Uighur women sexually abused, raped in China: 'This will not stop with just the Uighurs,' activist warns

“China’s Rising Threat to Human Rights” webinar was hosted by the Ethics & Religious Liberty Commission (ERLC) on Aug. 21, 2020. | Vimeo/Screenshot

A Uighur woman has called on the Christian community to condemn the atrocities her community continues to face at the hands of the Chinese Communist Party, warning that the “tragedy of the Uighur people will be the future of the entire world if this threat is not addressed.”

Rushan Abbas, founder and executive director of Campaign for Uighurs and a former Uighur service journalist with Radio Free Asia, participated in an Aug. 21 webinar hosted by the Ethics & Religious Liberty Commission that focused on China's persecution of the Uighur Muslim community in the Xinjiang Uighur Autonomous Region in China.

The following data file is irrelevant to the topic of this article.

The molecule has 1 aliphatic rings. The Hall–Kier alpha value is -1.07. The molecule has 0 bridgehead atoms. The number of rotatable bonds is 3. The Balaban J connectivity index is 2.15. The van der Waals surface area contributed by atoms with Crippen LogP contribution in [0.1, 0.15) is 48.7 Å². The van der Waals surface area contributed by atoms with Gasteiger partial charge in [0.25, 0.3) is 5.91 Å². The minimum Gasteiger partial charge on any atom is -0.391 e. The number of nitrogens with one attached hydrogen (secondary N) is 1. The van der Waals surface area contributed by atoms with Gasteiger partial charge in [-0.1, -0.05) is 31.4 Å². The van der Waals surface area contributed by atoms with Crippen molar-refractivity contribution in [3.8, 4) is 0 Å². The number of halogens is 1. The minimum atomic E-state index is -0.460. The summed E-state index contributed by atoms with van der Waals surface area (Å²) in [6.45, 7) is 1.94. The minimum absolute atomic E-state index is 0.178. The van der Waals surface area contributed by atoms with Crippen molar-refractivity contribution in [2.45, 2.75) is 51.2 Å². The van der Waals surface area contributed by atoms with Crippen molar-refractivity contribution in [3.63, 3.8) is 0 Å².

Abbas shared how her own sister and aunt disappeared — and were likely taken to internment camps — as a result of her activism. 

"My story is just one of the millions," she said. "I, like all Uighurs, must remind myself of the truth: that my actions did not cause this, but the political actions of the Chinese Communist regime did this.”

China, she said, is not just treating Uighurs as a “problem to be exterminated,” but is also seeking to control the world order and those outside its borders. 

“They are literally declaring the need to rewrite the Bible and the holy Quran to be compatible with communist atheistic ideology,” she said. “While China is openly conducting genocide, the world is muted as China buys basically the compliance of the business world. ... The tragedy of the Uighur people will be the future of the entire world if this threat is not addressed and if we don’t take action.”

The CCP specifically targets Uighur women, Abbas said, citing a recent report that documented dropping birth rates among Uighurs because of practices such as forced sterilization, abortion, and even the killing of babies born alive.